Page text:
The Crocodile Hunter: Collision Course

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The Crocodile Hunter: Collision Course
Crocodile hunter collision course ver2.jpg
US Theatrical release poster by Drew Struzan
Directed by John Stainton
Produced by Judy Bailey
Bruce Willis[1][2]
Arnold Rifkin
John Stainton
Written by Holly Goldberg Sloan
Starring Steve Irwin
Terri Irwin
Magda Szubanski
David Wenham
Aden Young
Steve Bastoni
Lachy Hulme
Kenneth Ransom
Steve Vidler
Kate Beahan
Production
  company
The Best Picture Show Company
Distributed by Metro-Goldwyn-Mayer
20th Century Fox (international)
Release date(s) 12 July 2002
Running time 90 minutes
Country Australia
United States
Language English
Budget $12 million[3]
Box office $33,436,931[3]

The Crocodile Hunter: Collision Course is a 2002 Australian family comedy-adventure film based on the nature documentary series The Crocodile Hunter, starring Steve Irwin and his wife Terri Irwin and directed by frequent Irwin collaborator, John Stainton. The film follows Steve and Terri who attempt to save a crocodile from "poachers" not knowing that the two men are actually American CIA agents who are after them because the crocodile in the Irwins' possession has accidentally swallowed an important satellite tracking beacon. The film was theatrically released in the U.S. by Metro-Goldwyn-Mayer, which used a crocodile in place of the usual Leo the Lion for its title credit logo sequence.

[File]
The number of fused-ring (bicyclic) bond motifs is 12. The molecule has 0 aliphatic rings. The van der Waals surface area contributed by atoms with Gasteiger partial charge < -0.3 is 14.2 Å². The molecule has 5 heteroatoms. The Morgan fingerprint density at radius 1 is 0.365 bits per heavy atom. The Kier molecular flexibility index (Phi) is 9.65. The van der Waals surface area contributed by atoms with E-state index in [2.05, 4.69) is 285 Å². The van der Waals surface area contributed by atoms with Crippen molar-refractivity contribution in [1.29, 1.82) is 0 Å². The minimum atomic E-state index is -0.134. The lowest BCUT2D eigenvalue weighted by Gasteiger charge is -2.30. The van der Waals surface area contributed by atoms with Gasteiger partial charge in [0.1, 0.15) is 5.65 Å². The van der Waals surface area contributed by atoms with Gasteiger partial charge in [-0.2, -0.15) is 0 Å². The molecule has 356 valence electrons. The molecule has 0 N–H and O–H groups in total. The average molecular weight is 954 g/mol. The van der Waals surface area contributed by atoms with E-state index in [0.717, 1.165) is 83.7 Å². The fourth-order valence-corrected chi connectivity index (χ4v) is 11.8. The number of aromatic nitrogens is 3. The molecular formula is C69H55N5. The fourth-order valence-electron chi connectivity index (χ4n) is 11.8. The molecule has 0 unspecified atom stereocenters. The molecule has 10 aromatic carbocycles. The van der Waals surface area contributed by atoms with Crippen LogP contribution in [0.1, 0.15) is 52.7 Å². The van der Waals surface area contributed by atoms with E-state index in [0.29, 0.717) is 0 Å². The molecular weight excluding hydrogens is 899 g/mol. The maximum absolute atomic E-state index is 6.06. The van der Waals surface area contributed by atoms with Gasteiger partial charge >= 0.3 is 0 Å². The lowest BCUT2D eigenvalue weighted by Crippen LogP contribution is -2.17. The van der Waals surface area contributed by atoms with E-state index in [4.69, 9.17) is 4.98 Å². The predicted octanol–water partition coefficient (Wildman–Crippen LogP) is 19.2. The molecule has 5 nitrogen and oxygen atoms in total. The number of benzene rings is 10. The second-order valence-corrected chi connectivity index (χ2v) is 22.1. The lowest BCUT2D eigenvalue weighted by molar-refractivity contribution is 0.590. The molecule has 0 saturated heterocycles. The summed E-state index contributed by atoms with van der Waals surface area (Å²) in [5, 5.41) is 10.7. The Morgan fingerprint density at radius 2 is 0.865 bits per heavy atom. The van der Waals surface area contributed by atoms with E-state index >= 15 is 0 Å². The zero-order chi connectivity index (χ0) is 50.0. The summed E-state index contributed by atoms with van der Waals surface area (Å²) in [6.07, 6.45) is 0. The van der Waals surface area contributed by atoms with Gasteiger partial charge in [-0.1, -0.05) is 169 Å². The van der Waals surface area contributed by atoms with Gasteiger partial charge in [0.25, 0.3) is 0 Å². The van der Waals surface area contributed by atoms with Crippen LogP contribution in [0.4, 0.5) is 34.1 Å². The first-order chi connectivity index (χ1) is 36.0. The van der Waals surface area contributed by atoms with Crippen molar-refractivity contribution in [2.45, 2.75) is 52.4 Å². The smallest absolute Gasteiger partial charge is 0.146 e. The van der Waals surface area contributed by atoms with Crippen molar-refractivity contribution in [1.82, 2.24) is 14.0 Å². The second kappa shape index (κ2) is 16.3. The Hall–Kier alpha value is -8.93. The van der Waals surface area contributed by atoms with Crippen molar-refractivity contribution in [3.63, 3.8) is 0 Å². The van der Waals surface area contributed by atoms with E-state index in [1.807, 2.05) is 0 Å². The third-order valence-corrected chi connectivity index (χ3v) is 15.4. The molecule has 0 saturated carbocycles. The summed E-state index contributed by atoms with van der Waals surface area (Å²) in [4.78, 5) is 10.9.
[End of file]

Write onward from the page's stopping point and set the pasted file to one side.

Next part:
Plot[edit]

In outer space, a United States-owned satellite blows up and one of the last remaining pieces, a beacon, is sent hurdling towards Earth where it lands in Australia, only to be swallowed by a crocodile. Back at the CIA, Agent Buckwhiler and Deputy Director Reynolds reveal that, in the wrong hands, the beacon can change the axis of power in the world, so they send two agents, Robert Wheeler and Vaughn Archer, down to Australia to retrieve the beacon. Department Director Ansell also secretly hires an operative of his own, Jo Buckley, to go and retrieve the beacon before Wheeler and Archer, so Ansell can take Reynolds' job.